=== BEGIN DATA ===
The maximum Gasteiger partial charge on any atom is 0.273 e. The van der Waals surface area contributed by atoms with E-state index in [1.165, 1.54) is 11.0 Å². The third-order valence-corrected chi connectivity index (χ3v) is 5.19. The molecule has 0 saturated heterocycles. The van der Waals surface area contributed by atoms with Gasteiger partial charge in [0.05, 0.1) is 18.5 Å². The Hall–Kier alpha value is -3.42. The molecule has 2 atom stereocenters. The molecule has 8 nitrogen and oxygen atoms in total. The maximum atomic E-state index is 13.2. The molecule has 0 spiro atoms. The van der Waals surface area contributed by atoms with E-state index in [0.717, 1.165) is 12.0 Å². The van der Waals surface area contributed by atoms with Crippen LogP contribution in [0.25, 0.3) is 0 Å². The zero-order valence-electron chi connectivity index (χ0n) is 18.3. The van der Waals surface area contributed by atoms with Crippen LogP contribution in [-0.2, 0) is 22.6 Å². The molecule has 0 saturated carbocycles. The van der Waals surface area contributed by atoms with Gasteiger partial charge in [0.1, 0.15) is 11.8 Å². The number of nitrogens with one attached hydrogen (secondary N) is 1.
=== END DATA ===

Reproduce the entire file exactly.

The maximum Gasteiger partial charge on any atom is 0.273 e. The van der Waals surface area contributed by atoms with E-state index in [1.165, 1.54) is 11.0 Å². The third-order valence-corrected chi connectivity index (χ3v) is 5.19. The molecule has 0 saturated heterocycles. The van der Waals surface area contributed by atoms with Gasteiger partial charge in [0.05, 0.1) is 18.5 Å². The Hall–Kier alpha value is -3.42. The molecule has 2 atom stereocenters. The molecule has 8 nitrogen and oxygen atoms in total. The maximum atomic E-state index is 13.2. The molecule has 0 spiro atoms. The van der Waals surface area contributed by atoms with E-state index in [0.717, 1.165) is 12.0 Å². The van der Waals surface area contributed by atoms with Crippen LogP contribution in [0.25, 0.3) is 0 Å². The zero-order valence-electron chi connectivity index (χ0n) is 18.3. The van der Waals surface area contributed by atoms with Crippen LogP contribution in [-0.2, 0) is 22.6 Å². The molecule has 0 saturated carbocycles. The van der Waals surface area contributed by atoms with Gasteiger partial charge in [0.1, 0.15) is 11.8 Å². The number of nitrogens with one attached hydrogen (secondary N) is 1.